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Lumbar Drain

Last Updated: September 27, 2018

Placement of Lumbar Drain

Lumbar drainage of cerebrospinal fluid (CSF) has many applications in neurosurgery. It can be used for decompression of CSF spaces, management of intracranial hypertension, and repair of a CSF leak or fistula. Clinical indications, successful insertion, and postoperative management are important skills that will be reviewed here.

One-time lumbar puncture may be performed as a diagnostic measure or when large volume CSF drainage is unnecessary. For example, I perform a lumbar puncture immediately before a retromastoid craniotomy. This maneuver allows drainage of ~35 cc of CSF and provides a smooth and unobstructed reach toward the cerebellopontine angle cisterns and around the relaxed hemisphere, with minimal retraction on the cerebellum. In general, I have a low threshold for using intraoperative lumbar drainage to achieve brain relaxation.

Indications for the Procedure and Complication Avoidance

Obstructive hydrocephalus is a contraindication for the use of a lumbar drain, but in my opinion, tumor size and moderate midline shift are not prohibitive as long as CSF spaces are communicating. A lumbar drain can be placed prior to craniotomy in select patients to provide brain decompression. This is especially important for procedures when the CSF cisterns are not accessed early during the intra- or extradural procedure and immediate brain mobilization is necessary or when the tumor has partially filled the CSF cisterns approached through the operative corridor. These procedures include:

  1. subtemporal approaches, including extradural middle fossa osteotomy and anterior petrosectomy;
  2. interhemispheric dissection without early access to the ventricle;
  3. extradural clinoidectomy;
  4. supracerebellar trajectories;
  5. bifrontal basal approaches; and
  6. retromastoid and subfrontal trajectories with evidence of increased intracranial tension.

I use lumbar drainage liberally for most deeply located meningiomas, especially when I cannot readily access the CSF cisterns (i.e., for parafalcine and large parasagittal meningiomas). Similarly, this form of CSF drainage is effective for resection of tumors filling the basal cisterns (i.e., for large clinoidal and tuberculum sella meningiomas). The initial brain decompression allows easy access to the base of the tumor for its early devascularization without a need for aggressive brain retraction or transgression. This devascularization dramatically enhances operative efficiency through hemostasis during tumor removal and dissection.

In large tumors with significant mass effect, I open the lumbar drain during the dural opening and avoid CSF egress before then to minimize the risk of herniation syndromes. Tumors that cause a significant edema often lead to brain herniation through the craniotomy defect during and after dural opening, and lumbar CSF drainage can prevent cortical contusions caused by this herniation.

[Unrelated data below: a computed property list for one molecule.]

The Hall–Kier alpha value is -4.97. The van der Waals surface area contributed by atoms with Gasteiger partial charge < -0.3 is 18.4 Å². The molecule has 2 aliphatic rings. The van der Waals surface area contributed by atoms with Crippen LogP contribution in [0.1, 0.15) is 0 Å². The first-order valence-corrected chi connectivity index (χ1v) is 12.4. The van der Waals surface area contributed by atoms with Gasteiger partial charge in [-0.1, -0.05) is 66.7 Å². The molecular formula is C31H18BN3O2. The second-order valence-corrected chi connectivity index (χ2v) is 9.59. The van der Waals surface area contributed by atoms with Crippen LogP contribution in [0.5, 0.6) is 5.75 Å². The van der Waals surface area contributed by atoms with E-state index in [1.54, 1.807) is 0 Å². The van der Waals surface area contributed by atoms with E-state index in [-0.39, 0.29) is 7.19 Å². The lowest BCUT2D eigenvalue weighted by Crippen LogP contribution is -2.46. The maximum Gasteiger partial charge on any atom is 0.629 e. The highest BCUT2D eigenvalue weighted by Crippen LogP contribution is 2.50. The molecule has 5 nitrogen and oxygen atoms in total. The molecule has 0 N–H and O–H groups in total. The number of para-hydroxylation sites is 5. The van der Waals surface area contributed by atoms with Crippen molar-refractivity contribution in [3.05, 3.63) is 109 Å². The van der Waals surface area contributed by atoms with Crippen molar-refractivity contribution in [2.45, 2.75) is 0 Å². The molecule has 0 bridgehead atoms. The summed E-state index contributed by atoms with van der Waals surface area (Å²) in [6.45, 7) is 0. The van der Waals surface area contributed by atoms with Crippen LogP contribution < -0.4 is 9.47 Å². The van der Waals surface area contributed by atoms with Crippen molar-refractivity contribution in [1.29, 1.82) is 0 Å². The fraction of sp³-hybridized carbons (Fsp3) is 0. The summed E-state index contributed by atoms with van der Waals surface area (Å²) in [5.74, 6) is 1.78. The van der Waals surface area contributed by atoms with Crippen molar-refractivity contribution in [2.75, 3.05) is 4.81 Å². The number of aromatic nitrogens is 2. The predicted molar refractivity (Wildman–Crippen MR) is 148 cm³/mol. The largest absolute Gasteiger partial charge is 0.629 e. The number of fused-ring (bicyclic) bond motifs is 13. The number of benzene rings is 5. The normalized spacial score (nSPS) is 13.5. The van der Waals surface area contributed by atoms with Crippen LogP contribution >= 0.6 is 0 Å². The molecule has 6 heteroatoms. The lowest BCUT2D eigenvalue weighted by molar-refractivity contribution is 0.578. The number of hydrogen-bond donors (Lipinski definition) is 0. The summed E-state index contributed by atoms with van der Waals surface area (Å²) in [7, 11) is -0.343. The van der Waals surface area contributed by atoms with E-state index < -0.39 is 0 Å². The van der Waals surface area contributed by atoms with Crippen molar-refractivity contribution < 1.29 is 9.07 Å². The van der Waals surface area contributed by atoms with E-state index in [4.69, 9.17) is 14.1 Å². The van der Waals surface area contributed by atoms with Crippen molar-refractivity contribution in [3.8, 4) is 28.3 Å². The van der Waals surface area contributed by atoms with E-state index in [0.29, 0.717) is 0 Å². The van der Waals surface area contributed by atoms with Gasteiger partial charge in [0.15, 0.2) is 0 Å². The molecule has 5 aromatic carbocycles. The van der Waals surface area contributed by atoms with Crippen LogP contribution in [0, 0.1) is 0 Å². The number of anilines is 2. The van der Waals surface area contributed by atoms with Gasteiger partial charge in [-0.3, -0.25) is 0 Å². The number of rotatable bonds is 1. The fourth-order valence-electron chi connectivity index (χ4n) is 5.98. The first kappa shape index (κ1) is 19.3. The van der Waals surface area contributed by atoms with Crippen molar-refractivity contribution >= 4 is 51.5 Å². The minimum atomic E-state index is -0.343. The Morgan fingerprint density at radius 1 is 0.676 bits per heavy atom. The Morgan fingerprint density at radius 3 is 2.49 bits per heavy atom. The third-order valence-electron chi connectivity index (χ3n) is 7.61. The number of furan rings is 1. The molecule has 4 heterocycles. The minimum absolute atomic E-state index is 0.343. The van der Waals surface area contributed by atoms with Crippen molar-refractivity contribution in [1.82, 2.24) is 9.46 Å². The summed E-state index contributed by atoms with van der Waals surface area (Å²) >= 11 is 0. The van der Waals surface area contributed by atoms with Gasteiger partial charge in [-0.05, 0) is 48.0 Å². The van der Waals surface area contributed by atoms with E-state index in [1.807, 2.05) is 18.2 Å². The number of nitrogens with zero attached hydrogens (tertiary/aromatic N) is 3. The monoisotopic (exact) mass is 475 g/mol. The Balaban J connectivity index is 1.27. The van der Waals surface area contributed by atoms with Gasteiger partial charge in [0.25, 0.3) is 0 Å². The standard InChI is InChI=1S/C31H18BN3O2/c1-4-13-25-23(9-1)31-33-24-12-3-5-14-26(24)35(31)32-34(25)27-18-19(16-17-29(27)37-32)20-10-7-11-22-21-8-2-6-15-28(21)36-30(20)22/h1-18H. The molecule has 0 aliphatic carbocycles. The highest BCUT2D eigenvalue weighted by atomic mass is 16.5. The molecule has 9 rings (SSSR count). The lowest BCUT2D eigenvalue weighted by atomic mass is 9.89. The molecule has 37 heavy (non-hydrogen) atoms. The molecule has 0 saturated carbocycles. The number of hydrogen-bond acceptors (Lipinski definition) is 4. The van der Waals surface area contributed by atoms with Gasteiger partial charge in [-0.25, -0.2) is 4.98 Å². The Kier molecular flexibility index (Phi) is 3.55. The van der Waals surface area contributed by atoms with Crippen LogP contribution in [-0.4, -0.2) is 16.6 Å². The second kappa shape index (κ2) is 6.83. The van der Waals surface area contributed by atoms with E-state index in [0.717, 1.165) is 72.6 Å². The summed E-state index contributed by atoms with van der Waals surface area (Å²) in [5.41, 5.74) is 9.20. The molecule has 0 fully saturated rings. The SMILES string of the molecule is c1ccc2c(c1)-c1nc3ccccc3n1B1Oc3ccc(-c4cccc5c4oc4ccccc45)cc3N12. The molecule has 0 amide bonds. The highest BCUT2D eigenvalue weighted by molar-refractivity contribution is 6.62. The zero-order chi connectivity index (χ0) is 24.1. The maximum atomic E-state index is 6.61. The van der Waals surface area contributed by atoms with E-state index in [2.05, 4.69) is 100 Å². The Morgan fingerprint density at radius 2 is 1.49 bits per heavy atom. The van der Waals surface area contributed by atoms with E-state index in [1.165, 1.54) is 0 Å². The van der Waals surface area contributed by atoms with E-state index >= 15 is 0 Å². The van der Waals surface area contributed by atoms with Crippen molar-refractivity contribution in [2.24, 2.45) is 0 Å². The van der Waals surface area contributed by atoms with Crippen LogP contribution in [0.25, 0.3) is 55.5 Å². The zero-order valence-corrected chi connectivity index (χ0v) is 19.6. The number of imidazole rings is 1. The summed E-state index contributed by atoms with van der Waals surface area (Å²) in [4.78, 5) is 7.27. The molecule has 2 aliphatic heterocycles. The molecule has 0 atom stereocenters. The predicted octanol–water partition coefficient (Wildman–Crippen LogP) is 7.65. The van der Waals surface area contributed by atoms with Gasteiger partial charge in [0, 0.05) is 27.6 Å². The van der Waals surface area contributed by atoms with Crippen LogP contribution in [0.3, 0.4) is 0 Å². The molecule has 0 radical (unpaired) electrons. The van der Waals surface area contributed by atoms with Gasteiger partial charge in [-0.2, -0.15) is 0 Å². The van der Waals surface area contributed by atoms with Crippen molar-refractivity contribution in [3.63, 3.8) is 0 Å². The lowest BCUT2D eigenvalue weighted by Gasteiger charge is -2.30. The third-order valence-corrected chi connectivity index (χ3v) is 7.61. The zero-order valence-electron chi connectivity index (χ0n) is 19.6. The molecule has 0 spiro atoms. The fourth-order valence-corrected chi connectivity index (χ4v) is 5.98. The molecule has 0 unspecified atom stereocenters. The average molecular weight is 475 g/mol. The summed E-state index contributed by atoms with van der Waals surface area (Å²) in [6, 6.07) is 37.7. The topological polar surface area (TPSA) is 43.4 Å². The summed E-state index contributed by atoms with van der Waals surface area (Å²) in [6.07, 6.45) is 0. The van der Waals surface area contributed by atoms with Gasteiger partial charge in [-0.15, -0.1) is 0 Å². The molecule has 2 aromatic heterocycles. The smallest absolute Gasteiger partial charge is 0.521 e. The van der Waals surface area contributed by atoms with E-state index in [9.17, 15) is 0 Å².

Although I avoid large-volume CSF egress during insertion of the lumbar drain, CSF may be removed in 10-20 cc aliquots for a maximum total of 60 cc during the dural opening and the entire procedure to achieve the desirable brain relaxation. If CSF cisterns are reached, the lumbar drain is clamped for the reminder of the operation to avoid symptomatic pneumocephalus. Unless a risk of CSF fistula is present because the air sinuses have been violated, the lumbar drain is removed at the end of the surgery.

There are certain considerations that are worth further emphasis. I use a lumbar drain to divert CSF for ~48 hours after surgery for skull base procedures that may lead to large dural defects joining nasal sinuses (expanded endonasal and bifrontal transcribriform and transtubercular osteotomies). There are rare patients who have no evidence of a leak immediately postoperatively, but who demonstrate a significant amount of nonresolving pneumocephalus on their postoperative CT scan. In this situation, a large leak must be suspected and corrected through a repeat operation. Otherwise, continuation of lumbar drainage will lead to “reverse suctioning” of air through the nose and dramatic worsening of the pneumocephalus. These cascades can explain an acute neurologic deterioration and infection. A repeat operation with careful dural closure and skull base reconstruction using vascularized regional and free tissue transfer flaps is often necessary.

I avoid simultaneous drainage through an external ventricular drain and lumbar drain as this may lead to dramatic changes in CSF dynamics. These alterations can potentially cause acute development of a large amount of pneumocephalus associated with neurologic deterioration.

I have fortunately never witnessed transtentorial herniation caused by intraoperative lumbar CSF drainage. Nor have I seen postoperative Chiari or symptomatic intracranial hypotension and cerebral “settling.” However, some colleagues have reported these complications occurring with overzealous lumbar drainage.

Details of the Procedure

Placement of a lumbar drainage system is simple but can lead to unexpected complications.

Figure 1: The components of the system necessary for placement of a lumbar drain include a 14-gauge Tuohy needle.

Figure 2: The patient is placed in the lateral decubitus position. Although not shown in this image, the fetal position expands the interlaminar space and facilitates needle insertion and cannulation of the thecal sac. The iliac crest is palpated to estimate the position of the L4-5 interspace. The patient’s torso should not be rotated to avoid confusion regarding the location of the midline in the coronal plane.